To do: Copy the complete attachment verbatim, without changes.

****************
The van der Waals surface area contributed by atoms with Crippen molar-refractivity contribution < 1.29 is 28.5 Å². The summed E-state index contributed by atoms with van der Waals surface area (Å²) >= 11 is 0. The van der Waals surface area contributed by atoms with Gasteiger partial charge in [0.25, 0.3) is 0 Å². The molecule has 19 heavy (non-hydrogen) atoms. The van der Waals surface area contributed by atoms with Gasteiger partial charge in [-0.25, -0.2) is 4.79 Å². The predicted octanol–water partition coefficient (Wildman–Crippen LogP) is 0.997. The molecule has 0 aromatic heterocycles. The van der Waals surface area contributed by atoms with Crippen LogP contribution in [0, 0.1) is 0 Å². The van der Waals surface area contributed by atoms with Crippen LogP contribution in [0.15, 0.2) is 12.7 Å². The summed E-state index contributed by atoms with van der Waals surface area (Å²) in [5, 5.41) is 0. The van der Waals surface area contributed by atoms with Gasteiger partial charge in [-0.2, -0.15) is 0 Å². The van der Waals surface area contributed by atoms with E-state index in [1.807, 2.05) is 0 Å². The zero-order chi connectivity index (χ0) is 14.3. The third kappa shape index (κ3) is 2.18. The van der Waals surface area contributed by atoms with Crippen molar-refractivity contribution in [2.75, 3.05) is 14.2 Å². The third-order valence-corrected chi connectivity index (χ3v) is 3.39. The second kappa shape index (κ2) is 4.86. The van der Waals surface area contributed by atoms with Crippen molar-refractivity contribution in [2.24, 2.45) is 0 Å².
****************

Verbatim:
The van der Waals surface area contributed by atoms with Crippen molar-refractivity contribution < 1.29 is 28.5 Å². The summed E-state index contributed by atoms with van der Waals surface area (Å²) >= 11 is 0. The van der Waals surface area contributed by atoms with Gasteiger partial charge in [0.25, 0.3) is 0 Å². The molecule has 19 heavy (non-hydrogen) atoms. The van der Waals surface area contributed by atoms with Gasteiger partial charge in [-0.25, -0.2) is 4.79 Å². The predicted octanol–water partition coefficient (Wildman–Crippen LogP) is 0.997. The molecule has 0 aromatic heterocycles. The van der Waals surface area contributed by atoms with Crippen LogP contribution in [0, 0.1) is 0 Å². The van der Waals surface area contributed by atoms with Crippen LogP contribution in [0.15, 0.2) is 12.7 Å². The summed E-state index contributed by atoms with van der Waals surface area (Å²) in [5, 5.41) is 0. The van der Waals surface area contributed by atoms with Gasteiger partial charge in [-0.2, -0.15) is 0 Å². The van der Waals surface area contributed by atoms with E-state index in [1.807, 2.05) is 0 Å². The zero-order chi connectivity index (χ0) is 14.3. The third kappa shape index (κ3) is 2.18. The van der Waals surface area contributed by atoms with Crippen molar-refractivity contribution in [2.75, 3.05) is 14.2 Å². The third-order valence-corrected chi connectivity index (χ3v) is 3.39. The second kappa shape index (κ2) is 4.86. The van der Waals surface area contributed by atoms with Crippen molar-refractivity contribution in [2.24, 2.45) is 0 Å².